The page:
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UA murder suspect stabbed Navajo roommate, document says

By Arthur H. Rotstein
Tucson, Arizona (AP) 9-07

A University of Arizona coed apparently became a murder victim because she had accused her roommate of theft, a court document suggests.

According to court papers filed Sept. 6th, the roommate bought a knife, returned to their dorm room and stabbed her fellow freshman Sept. 5th while she slept.

Galareka Harrison, 18, remains in custody in lieu of a $50,000 bond on a charge of first-degree murder in the death of Mia Henderson, 18, after a brief initial appearance before a Tucson City Court judge at the Pima County Jail. Judge Michael Pollard entered a not guilty plea on her behalf and set her next court appearance for Sept. 17.

According to a probable cause statement filed Thursday in Pima County Justice Court, Harrison bought the weapon on returning to campus, then wrote a fake note, pretending to be Henderson. The note purportedly admitted falsely accusing her roommate and “mentioned ending her own life,” university police officer Mario Leon said in the sworn statement.

Leon said Harrison entered the room, left the note on her roommate’s desk and then stabbed her “numerous times.” Henderson was pronounced dead Sept. 5th at University Medical Center, while Harrison was treated for unspecified injuries, then released and immediately taken into custody for questioning. She was arrested that night.

Not until Sept. 6th did university police acknowledge that officers responding to a call at a residence hall complex found the two women with apparent stab wounds.

Police have not said what Harrison was accused of stealing and have not released the police report her roommate filed Aug. 28.

But a Northern Arizona University student who called herself a close friend of Henderson’s said Henderson had complained earlier this week that her roommate had been going through her purse and taking things.

“So Mia was really ticked off,” said the student, Lee Ann Dejolie.

Both women lived in communities on the Navajo Nation, and both were enrolled in the university’s Native American scholars program intended to help American Indians adapt to college life. Classes began less than three weeks ago.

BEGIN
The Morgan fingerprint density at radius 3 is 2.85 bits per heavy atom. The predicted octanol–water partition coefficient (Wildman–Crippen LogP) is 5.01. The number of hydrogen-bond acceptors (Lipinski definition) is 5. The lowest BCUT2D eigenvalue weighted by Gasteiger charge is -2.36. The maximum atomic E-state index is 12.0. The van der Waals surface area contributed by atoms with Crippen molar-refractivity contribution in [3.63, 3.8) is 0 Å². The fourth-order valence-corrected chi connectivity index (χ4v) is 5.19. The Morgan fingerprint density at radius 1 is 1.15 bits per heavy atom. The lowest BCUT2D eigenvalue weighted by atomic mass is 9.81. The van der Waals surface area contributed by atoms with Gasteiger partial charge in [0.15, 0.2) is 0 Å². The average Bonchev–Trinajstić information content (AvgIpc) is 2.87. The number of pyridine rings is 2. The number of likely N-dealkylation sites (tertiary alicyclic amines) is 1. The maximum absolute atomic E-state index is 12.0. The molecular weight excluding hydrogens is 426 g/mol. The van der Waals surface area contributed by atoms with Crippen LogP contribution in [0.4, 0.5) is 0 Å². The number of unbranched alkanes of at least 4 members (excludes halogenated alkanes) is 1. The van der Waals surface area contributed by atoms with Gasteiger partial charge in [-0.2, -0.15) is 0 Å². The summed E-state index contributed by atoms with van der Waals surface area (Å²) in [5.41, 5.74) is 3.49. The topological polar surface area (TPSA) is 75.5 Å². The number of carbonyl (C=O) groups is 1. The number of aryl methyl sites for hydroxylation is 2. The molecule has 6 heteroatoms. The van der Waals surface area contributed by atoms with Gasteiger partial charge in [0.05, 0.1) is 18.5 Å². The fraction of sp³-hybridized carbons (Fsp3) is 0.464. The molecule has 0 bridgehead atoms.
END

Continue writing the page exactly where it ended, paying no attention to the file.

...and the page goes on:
Henderson, of Tuba City, was away from home for the first time, though she had attended a summer science program at the university, impressing her mentor, a medical college professor. She held a prestigious tribal scholarship and planned to major in biology.

Instead, a funeral Mass is planned for 11 a.m. Sept. 10th in Gallup, N.M., at Sacred Heart Cathedral. Henderson will be buried in Sanostee, about 70 miles northeast of Gallup, said Tuba City district spokeswoman Rosana Suetopka-Thayer.

Harrison is from Chinle, about 100 miles east near New Mexico, and wanted to become a pharmacist, her mother said after the initial appearance.

A teary-eyed Janice Harrison said she was in shock after watching her daughter’s brief televised appearance.

“She never did anything wrong,” she said, speaking in a low voice. “She’s a real nice person. She’s never been away from home. She has no record of anything like this.”

She added that her daughter also had been injured and said, “I think she was protecting herself. ... It looks like she was trying to defend herself. She’s not the kind of person who could just attack someone without reason.”

She said she had not been able to talk to her daughter, and left after the hearing with a son and another daughter on a seven-hour drive home. Janice Harrison, who said she had to tend to her younger children, planned to return within the next few days.

Pollard rejected a prosecutor’s request to set bond for Harrison at $1 million.

Deputy Public Defender Howard Wine told the judge that even a bond of $50,000 “would essentially bankrupt the entire extended family.”

Harrison is heavily involved in rodeo and devoted to her three quarter horses, including her favorite, Cooper, her mother said.

She said her daughter “never had any record – nothing. Nothing at all,” and called her “a good girl, a nice girl.”

She said her daughter had been home last weekend for a Navajo rodeo event, and that she had not discussed her roommate or spoken of any problems at school.

Associated Press Writer Felicia Fonseca in Albuquerque, N.M., contributed to this report.
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